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You Are Here Sunflower Magazine > Fungicides to Control Sclerotinia Head Rot


Sunflower Magazine

Fungicides to Control Sclerotinia Head Rot
January 2011

Sclerotinia has long been a thorn — sometimes a very painful one — in the side of many sunflower producers. Though definite progress has been made in the identification and incorporation of varying degrees of hybrid tolerance to Sclerotinia, there currently are no commercial hybrids that can be classified as “resistant” to this complex disease.

While hybrid resistance is the best long-term answer for Sclerotinia, what about the use of fungicides for short-term protection? Are any available? Do they work?

The answer to the first question is easy. No fungicides are presently labeled in the United States or Canada for control of Sclerotinia in sunflower. However, a handful of new products are in the commercial pipeline, with registration within sight.

The second question has been the basis for research conducted in Manitoba and northeastern North Dakota during the past several years. In both cases, these field trials have focused on the head rot form of Sclerotinia.

Khalid Rashid, research scientist with Agriculture and Agri-Food Canada at Morden, Man., has conducted Sclerotinia fungicide trials since 2003. He has tested various experimental fungicides as well as products already labeled for use on other crops and diseases. The take-away message from his evaluations, Rashid says, is that some fungicides do provide a significant measure of Sclerotinia head rot control in sunflower.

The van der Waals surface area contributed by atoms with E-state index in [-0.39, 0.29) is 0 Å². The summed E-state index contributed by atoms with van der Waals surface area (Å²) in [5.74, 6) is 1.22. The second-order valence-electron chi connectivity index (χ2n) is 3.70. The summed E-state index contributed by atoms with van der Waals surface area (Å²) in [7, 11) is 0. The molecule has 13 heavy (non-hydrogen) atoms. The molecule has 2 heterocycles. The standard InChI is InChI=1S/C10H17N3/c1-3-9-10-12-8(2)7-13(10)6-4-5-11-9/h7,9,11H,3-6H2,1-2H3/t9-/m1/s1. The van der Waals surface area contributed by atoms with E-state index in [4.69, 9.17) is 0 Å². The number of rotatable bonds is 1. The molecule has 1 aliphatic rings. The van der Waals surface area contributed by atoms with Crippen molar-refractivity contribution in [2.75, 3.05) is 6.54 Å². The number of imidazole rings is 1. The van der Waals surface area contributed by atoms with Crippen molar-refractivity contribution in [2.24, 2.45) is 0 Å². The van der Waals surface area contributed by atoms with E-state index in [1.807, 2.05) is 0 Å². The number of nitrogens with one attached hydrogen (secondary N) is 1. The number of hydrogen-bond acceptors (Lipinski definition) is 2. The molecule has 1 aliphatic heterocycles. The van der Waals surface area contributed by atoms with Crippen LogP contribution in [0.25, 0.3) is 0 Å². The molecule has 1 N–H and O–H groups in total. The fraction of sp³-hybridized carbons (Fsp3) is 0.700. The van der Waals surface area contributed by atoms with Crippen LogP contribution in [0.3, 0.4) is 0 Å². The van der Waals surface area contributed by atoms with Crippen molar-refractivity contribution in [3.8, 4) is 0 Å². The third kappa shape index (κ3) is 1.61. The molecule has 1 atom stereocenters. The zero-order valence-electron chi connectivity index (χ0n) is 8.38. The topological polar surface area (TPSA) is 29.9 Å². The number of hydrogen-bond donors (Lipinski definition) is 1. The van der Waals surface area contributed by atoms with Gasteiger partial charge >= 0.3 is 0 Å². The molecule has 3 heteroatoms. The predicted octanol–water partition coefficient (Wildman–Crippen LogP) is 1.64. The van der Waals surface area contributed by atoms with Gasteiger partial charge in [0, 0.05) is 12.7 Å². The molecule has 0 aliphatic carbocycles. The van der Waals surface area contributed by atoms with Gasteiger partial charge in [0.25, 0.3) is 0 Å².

As to the number and timing of applications, “two applications — at flowering and 15 days later — are better than either application alone,” Rashid reports, adding that the early application is more effective than the later treatment.

“Some fungicides reduce the head rot incidence by up to 60-70%,” he says, “and reduce the yield losses from head rot by up to 50%.”

Rashid’s 2010 Sclerotinia fungicide trial at Morden was heavily infested with sunflower midge, so yield data were very skewed. However, the trial still revealed useful information on head rot control levels. Several fungicides were applied at manufacturer-recommended rates. Some plots received two applications (once at early flowering and again two weeks later); other plots received a single application (at either early or late flowering). To ensure adequate disease levels, all of the plots were artificially inoculated with ascospores of the Sclerotinia fungus, supplemented with ground Sclerotinia-infected millet seed. A misting system was turned on for three weeks to enhance disease infection and development.

On those plots where two applications were made, “all fungicides used were effective at different levels in reducing the Sclerotinia head rot,” Rashid reports. Some products reduced head rot by 60-90%, compared to the inoculated control plot. Only two of the products improved sunflower yield in the midge-damaged tests, “while in previous years, most of these fungicides improved the yield by 10-50%,” according to the southern Manitoba researcher.

Rashid also observes that the effective fungicides reduce the amount (%) of sclerotia in his trials’ harvested samples. That’s an especially important quality issue in the grading of confection sunflower intended for dehulling or roasting.